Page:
Editor's note: This article has been revised to reflect the following correction, which will appear in Sunday's print edition. Genese Lane was one of the moderators at the Liberty County Joint Political Forum on Monday evening. Two front-page articles Wednesday gave her name incorrectly. The Coastal Courier regrets the error.
Liberty County organizations held a political forum Monday evening before a packed auditorium in the Liberty County Performing Arts Center.
Nineteen candidates in municipal elections from across the county talked about their platforms and ideas if elected.
All Hinesville candidates for City Council and mayor attended, but that was not the case with candidates from surrounding towns.
The Hinesville mayoral candidates brought up recurring themes throughout the night.
However, the biggest point of discussion was the Special Purpose Local Option Sales Tax, a 1 percent sales tax voters rejected last November.
All Hinesville mayoral candidates, except Danny Eason, supported bringing it back with a focus on having it reduce the current debt.
Candidates were asked how they would explain SPLOST because some in the community believe there is a lack of understanding of the tax.
Eason said that in November 2008, voters passed SPLOST, and the next day they got a notice that their property taxes went up.
“It is incredibly disingenuous of anyone up here to make you think that just because you vote for SPLOST your property taxes are going to go back down,” Eason said to applause.
Allen Brown said people were turned off by hearing about paying off the debt from building construction, and the other problem was that turnout was low at the information sessions.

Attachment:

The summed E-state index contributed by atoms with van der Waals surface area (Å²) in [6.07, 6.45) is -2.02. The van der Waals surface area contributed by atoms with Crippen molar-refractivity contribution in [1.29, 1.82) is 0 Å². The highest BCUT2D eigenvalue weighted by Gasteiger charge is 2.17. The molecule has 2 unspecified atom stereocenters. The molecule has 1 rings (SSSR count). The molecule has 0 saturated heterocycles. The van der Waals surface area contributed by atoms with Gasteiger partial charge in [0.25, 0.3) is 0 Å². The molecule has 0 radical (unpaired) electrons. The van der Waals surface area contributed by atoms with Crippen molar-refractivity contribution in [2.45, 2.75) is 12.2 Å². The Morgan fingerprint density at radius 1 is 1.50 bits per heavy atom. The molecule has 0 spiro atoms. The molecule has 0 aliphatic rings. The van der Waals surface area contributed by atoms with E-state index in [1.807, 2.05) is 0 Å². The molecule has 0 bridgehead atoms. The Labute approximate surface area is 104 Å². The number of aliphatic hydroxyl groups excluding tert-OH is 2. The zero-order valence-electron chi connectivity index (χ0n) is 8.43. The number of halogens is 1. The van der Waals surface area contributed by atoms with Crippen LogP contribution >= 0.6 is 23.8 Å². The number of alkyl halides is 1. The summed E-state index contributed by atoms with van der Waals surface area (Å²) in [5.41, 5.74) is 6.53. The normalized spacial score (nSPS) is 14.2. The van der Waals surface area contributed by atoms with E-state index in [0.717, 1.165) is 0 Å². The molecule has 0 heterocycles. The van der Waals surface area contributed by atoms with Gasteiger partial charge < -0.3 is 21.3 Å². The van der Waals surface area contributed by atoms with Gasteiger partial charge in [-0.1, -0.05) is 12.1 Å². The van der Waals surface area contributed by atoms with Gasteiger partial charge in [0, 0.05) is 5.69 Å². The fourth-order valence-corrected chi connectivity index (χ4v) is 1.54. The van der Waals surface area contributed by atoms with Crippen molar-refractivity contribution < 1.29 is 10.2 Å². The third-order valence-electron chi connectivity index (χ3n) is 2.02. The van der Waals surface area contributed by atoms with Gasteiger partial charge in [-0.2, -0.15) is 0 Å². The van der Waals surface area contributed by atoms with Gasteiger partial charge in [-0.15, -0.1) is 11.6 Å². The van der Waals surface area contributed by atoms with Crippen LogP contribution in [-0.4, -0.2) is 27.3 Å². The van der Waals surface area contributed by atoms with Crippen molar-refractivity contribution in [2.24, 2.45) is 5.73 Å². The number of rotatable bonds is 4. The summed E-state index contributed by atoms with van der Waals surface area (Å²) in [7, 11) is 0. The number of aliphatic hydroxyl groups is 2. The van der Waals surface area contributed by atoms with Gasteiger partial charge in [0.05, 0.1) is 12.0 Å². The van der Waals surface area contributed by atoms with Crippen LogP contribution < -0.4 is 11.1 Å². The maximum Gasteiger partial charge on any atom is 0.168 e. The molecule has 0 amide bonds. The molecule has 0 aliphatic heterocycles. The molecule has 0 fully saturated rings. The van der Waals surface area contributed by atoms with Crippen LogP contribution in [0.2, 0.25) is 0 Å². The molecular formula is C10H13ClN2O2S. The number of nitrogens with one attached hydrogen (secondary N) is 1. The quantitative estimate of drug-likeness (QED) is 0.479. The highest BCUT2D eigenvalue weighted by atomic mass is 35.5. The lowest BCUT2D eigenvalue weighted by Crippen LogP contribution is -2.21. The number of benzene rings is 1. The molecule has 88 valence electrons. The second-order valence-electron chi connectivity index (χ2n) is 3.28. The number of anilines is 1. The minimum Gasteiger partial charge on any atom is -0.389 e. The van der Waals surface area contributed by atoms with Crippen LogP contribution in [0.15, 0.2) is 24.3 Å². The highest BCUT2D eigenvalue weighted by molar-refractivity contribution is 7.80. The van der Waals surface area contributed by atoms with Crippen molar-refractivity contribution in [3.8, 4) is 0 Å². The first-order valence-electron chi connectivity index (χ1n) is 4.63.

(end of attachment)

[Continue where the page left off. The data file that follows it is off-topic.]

Tyrone Adams received a standing ovation for answering the question directly, whereas other candidates talked about their strategies to inform the public about SPLOST.
“Here it is, simple. When you go to Savannah, you pay an extra penny. When you go to Richmond Hill, you pay an extra penny. When you come to Hinesville, or when they come [from] Savannah to Hinesville ... they don’t pay that penny. Their roads will be better than ours. ... It’s that simple,” he said.
“And people did not understand that at the last election. They thought — and it was put out — that it was a new tax, which it wasn’t. It’s that simple. Explained. Thank you,” Adams said to applause.
Brown jokingly asked if he could change his comments, and moderator Genese Lane said, “No, just shop local,” which caused the audience to laugh and applaud more.
Public safety and community policing were also discussed throughout the evening.
Liston Singletary III said that creating a community policing model was an issue not getting enough attention.
“With community policing, the police and community build a relationship on trust and respect,” he said. “The police get out of their cars and get to know who you are. They get to know your neighborhood. And therefore, the likelihood of people being apprehensive about talking to police when they come in the neighborhood will probably be remote.”
“And in those communities where there’s a good community-policing model in place, crime statistics go down. Because you’re working together,” Singletary added.
Charles Frasier also proposed having police officers not just patrol in their cars, but also to get out and meet people.
“But I think that it’s important that we have our police officers that can get out of their car and don’t just pass me by when they see me sitting on the side of the street — stop and talk to me. Because it’s important that we build a relationship,” Frasier said.
Other topics discussed at the forum included the need for more youth and family activities, recreation centers, business-friendly initiatives and building a sense of community.